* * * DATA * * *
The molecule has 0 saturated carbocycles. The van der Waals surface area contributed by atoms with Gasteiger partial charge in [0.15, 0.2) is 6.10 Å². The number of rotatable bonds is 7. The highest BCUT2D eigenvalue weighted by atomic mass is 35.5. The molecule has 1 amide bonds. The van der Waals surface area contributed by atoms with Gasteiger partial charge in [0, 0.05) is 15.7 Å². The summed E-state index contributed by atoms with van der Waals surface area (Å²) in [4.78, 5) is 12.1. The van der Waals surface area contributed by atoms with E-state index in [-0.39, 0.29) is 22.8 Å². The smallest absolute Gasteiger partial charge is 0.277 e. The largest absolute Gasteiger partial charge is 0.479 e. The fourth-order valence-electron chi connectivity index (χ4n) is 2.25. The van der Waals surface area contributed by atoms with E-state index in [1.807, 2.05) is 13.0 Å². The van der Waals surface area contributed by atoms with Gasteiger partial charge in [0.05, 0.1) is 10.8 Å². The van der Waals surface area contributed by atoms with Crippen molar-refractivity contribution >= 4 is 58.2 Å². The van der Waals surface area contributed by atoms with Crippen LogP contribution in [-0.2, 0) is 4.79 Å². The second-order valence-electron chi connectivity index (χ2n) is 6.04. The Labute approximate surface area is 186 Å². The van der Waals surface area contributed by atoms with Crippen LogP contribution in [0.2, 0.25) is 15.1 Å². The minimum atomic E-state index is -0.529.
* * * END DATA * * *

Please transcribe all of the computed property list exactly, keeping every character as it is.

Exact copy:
The molecule has 0 saturated carbocycles. The van der Waals surface area contributed by atoms with Gasteiger partial charge in [0.15, 0.2) is 6.10 Å². The number of rotatable bonds is 7. The highest BCUT2D eigenvalue weighted by atomic mass is 35.5. The molecule has 1 amide bonds. The van der Waals surface area contributed by atoms with Gasteiger partial charge in [0, 0.05) is 15.7 Å². The summed E-state index contributed by atoms with van der Waals surface area (Å²) in [4.78, 5) is 12.1. The van der Waals surface area contributed by atoms with E-state index in [-0.39, 0.29) is 22.8 Å². The smallest absolute Gasteiger partial charge is 0.277 e. The largest absolute Gasteiger partial charge is 0.479 e. The fourth-order valence-electron chi connectivity index (χ4n) is 2.25. The van der Waals surface area contributed by atoms with E-state index in [1.807, 2.05) is 13.0 Å². The van der Waals surface area contributed by atoms with Gasteiger partial charge in [0.05, 0.1) is 10.8 Å². The van der Waals surface area contributed by atoms with Crippen molar-refractivity contribution >= 4 is 58.2 Å². The van der Waals surface area contributed by atoms with Crippen LogP contribution in [-0.2, 0) is 4.79 Å². The second-order valence-electron chi connectivity index (χ2n) is 6.04. The Labute approximate surface area is 186 Å². The van der Waals surface area contributed by atoms with Crippen LogP contribution in [0.2, 0.25) is 15.1 Å². The minimum atomic E-state index is -0.529.